One of journalism's most recognizable mastheads, The Washington Post, is entering a new era with a new owner. In 1992, the paper's managing editor urged it to get at the forefront of the upcoming digital revolution, but it so far has fallen short in a world of fast-paced BuzzFeeds.
After it was announced that Amazon.com founder Jeff Bezos is buying The Washington Post, there was renewed speculation about the Times. But the newspaper's publisher and chairman has rejected such talk.
President Obama, like his predecessors George W. Bush and Bill Clinton, has chafed at the conventions of communicating through the mainstream media. So while he uses print and broadcast every day, he and staff have sought out a host of non-traditional media means for reaching new audiences in new ways.
Republican efforts to quash two movies before they've been made show the GOP's concern over a possible 2016 presidential run by the former first lady and secretary of state. But the controversy over a planned CNN documentary and a proposed NBC miniseries does feel somewhat premature.
News that Jeff Bezos, the founder and CEO of Amazon, is buying The Washington Post for $250 million took many in the news media and publishing industries by surprise. For more insight into Bezos, David Greene talks to BusinessWeek senior writer Brad Stone. He is the author of an upcoming book: The Everything Store: Jeff Bezos and the Age of Amazon.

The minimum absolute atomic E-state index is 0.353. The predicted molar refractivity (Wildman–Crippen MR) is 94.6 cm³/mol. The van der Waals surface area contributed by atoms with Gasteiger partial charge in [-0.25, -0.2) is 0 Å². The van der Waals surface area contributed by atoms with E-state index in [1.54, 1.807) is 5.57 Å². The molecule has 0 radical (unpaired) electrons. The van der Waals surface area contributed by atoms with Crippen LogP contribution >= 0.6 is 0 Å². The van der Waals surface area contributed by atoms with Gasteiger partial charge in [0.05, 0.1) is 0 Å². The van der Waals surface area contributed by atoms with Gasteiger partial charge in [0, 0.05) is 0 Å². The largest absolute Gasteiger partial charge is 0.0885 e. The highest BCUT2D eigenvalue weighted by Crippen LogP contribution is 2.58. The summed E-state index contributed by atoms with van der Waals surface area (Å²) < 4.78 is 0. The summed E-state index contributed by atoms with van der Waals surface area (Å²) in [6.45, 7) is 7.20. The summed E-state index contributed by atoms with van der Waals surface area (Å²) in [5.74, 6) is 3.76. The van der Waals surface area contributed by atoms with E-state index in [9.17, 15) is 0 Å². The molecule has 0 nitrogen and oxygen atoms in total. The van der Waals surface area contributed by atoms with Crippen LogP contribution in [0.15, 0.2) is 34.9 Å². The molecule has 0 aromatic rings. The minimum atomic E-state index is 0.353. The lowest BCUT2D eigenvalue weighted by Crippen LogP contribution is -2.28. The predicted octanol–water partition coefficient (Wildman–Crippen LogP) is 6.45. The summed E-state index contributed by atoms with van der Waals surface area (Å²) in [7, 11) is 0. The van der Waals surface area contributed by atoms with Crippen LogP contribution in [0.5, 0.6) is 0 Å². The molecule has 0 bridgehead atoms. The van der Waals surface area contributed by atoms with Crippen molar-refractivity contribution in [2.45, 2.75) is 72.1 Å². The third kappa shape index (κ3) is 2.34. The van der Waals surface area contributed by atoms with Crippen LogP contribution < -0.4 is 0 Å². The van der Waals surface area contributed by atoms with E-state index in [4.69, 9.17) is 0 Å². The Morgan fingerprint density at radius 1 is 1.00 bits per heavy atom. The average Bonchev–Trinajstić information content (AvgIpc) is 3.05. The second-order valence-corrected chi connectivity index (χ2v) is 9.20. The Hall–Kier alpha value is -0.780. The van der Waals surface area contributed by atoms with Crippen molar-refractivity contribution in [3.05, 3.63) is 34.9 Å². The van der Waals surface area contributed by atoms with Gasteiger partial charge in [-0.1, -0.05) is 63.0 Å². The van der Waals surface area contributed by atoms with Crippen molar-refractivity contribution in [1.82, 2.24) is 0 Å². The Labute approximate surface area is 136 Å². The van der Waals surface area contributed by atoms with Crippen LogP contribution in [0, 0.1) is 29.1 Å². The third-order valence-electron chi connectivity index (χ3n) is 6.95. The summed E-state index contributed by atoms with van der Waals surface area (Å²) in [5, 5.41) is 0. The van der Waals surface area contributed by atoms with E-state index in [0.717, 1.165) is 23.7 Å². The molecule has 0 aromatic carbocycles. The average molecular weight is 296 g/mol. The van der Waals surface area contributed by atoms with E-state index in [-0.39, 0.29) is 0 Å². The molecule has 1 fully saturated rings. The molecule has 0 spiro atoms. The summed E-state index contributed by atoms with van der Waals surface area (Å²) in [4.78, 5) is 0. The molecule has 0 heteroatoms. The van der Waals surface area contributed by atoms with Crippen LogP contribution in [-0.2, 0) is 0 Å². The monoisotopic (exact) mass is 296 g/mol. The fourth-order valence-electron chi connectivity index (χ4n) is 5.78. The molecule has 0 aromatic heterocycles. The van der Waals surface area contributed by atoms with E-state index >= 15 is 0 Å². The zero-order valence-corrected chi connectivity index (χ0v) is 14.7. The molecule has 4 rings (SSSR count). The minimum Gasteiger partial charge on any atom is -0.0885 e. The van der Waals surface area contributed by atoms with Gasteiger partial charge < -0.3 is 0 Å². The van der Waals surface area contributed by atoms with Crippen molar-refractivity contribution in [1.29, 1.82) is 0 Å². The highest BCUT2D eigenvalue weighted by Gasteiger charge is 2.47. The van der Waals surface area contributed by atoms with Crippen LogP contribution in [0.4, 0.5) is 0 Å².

In Boston, a billionaire entrepreneur is buying the Boston Globe. John Henry is currently the owner of the Red Sox baseball team. He says he isn't interest in trying to influence the news — including the baseball coverage.
The news that billionaire Jeff Bezos has purchased The Washington Post came shortly after Red Sox owner John Henry agreed to buy The Boston Globe. That's left many scratching their heads as to why a successful businessperson would take on a paper when revenues are plummeting.
What are the implications of a businessman like Amazon CEO Jeff Bezos owning a major media outlet? Melissa Block talks to Merrill Brown, director of the School of Communication and Media at Montclair State University in New Jersey.
The complex and interconnected topics of adoption, race, and culture will form the backbone of a new online magazine that is starting this week. Gazillion Voices was begun with those goals in mind, says Kevin Vollmers, who created the magazine as an extension of his blog.
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